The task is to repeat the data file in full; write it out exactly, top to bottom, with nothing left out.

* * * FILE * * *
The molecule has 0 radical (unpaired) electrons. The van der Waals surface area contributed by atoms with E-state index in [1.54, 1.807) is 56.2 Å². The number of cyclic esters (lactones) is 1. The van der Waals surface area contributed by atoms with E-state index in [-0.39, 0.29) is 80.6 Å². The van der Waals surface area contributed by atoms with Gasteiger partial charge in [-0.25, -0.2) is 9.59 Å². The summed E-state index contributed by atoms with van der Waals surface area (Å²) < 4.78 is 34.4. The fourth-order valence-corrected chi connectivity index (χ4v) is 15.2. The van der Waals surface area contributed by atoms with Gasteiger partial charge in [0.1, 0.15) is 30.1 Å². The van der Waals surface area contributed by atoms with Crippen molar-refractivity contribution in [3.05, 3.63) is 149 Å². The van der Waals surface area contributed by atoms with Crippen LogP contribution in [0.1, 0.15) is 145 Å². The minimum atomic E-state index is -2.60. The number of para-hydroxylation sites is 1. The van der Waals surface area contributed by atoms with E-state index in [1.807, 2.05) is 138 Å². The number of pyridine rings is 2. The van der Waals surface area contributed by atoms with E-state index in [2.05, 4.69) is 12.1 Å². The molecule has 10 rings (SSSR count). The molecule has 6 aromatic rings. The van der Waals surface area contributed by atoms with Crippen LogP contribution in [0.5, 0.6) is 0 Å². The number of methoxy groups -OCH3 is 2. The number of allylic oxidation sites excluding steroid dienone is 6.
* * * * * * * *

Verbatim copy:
The molecule has 0 radical (unpaired) electrons. The van der Waals surface area contributed by atoms with E-state index in [1.54, 1.807) is 56.2 Å². The number of cyclic esters (lactones) is 1. The van der Waals surface area contributed by atoms with E-state index in [-0.39, 0.29) is 80.6 Å². The van der Waals surface area contributed by atoms with Gasteiger partial charge in [-0.25, -0.2) is 9.59 Å². The summed E-state index contributed by atoms with van der Waals surface area (Å²) < 4.78 is 34.4. The fourth-order valence-corrected chi connectivity index (χ4v) is 15.2. The van der Waals surface area contributed by atoms with Gasteiger partial charge in [0.1, 0.15) is 30.1 Å². The van der Waals surface area contributed by atoms with Crippen molar-refractivity contribution in [3.05, 3.63) is 149 Å². The van der Waals surface area contributed by atoms with Crippen LogP contribution in [0.1, 0.15) is 145 Å². The minimum atomic E-state index is -2.60. The number of para-hydroxylation sites is 1. The van der Waals surface area contributed by atoms with E-state index in [1.807, 2.05) is 138 Å². The number of pyridine rings is 2. The van der Waals surface area contributed by atoms with E-state index in [2.05, 4.69) is 12.1 Å². The molecule has 10 rings (SSSR count). The molecule has 6 aromatic rings. The van der Waals surface area contributed by atoms with Crippen LogP contribution in [0.5, 0.6) is 0 Å². The number of methoxy groups -OCH3 is 2. The number of allylic oxidation sites excluding steroid dienone is 6.